Melanie L. Campbell: What I Learned On My COVID19 Survivor Journey
There is Implicit Racial Bias in the Healthcare System That Must Change.
The following Op-Ed was written by Melanie Campbell, President and CEO of the National Coalition on Black Civic Participation, in response to "Queen Sugar." Currently airing Tuesday nights on OWN, the critically acclaimed drama series from creator Ava DuVernay remains rooted in real-life issues. This season, viewers witness the events throughout 2020 through the lens of the Bordelon family, including the depiction and impact of COVID-19 on their community and family.
The Black community's mistrust of medical professionals is one that is deeply rooted, well-earned, and dating back centuries. But now, in the midst of a global pandemic that is disproportionately killing Black people, we must come together as a nation—not forgetting our past—but learning from it. Using these lessons, we can begin to build back trust and confidence, calling upon trusted leaders in the Black community as voices to educate and empower, including messaging about the safety and effectiveness of a COVID-19 vaccine. Health equity starts with access.
As a COVID-19 survivor, I know first hand there is implicit bias and inequities that Black patients experience in the healthcare system. I also know that healthcare workers are laying their lives on the line to treat COVID-19 patients every day. But, what I experienced as a COVID-19 hospital patient reflects both the inequities Black patients experience in the healthcare system and the heroism of the doctors, nurses, nurse aids, physical therapists, maintenance workers, and others, who are fighting to save lives.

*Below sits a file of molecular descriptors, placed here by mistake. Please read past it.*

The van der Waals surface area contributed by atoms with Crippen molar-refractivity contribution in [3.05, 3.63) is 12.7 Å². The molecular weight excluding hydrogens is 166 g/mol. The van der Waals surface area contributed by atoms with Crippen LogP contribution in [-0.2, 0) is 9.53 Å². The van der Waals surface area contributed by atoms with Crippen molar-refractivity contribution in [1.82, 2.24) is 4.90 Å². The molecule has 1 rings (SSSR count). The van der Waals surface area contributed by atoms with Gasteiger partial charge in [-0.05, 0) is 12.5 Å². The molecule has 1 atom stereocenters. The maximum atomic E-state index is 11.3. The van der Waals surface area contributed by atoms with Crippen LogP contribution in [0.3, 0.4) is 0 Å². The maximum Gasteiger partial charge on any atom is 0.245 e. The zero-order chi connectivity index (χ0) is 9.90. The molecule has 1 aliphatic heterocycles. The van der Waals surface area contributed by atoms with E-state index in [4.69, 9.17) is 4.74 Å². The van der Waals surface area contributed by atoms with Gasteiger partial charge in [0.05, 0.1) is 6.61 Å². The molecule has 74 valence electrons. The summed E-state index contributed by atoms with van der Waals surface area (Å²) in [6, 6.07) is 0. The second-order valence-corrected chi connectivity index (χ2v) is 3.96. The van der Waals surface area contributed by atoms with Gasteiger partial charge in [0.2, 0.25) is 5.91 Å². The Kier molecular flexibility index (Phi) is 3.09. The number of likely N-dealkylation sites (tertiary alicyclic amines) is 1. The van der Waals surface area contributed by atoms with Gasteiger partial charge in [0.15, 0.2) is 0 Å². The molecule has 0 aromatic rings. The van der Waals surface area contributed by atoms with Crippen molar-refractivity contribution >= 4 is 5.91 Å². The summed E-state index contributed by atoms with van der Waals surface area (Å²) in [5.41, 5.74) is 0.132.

On September 9, 2020, I was diagnosed with COVID-19 that included an acute case of pneumonia. The initial interaction with the hospital was a good one. I checked in to the hospital overnight for observation, but the next day, I was told I was stable enough to go home and was given instructions to take over the counter Tylenol and Mucinex. So that is when my antennas went up and I asked if there was anything else I should be given since I had pneumonia. I was told that there was no need for oxygen and that I should be fine recovering at home.
I hesitated, but then thought the hospital wouldn’t send me home if they thought I wasn’t well enough. Well that line of thinking was incorrect. The very next morning, I woke up gasping for air and called an ambulance to take me to a hospital in Virginia, where I was placed in intensive care. I was treated with high doses of oxygen, remdesivir and steroids for several days. But my condition was not improving, so I was transferred to a new hospital where I was told they had equipment that I may need to have a better chance of surviving.
I remained in ICU for nearly two weeks where I experienced the very best and worst treatment. If it had not been for my doctor, my family, my church, mentors and a circle of sisters and brothers advocating and praying for me to be treated with the best care, I honestly believe I would not have survived.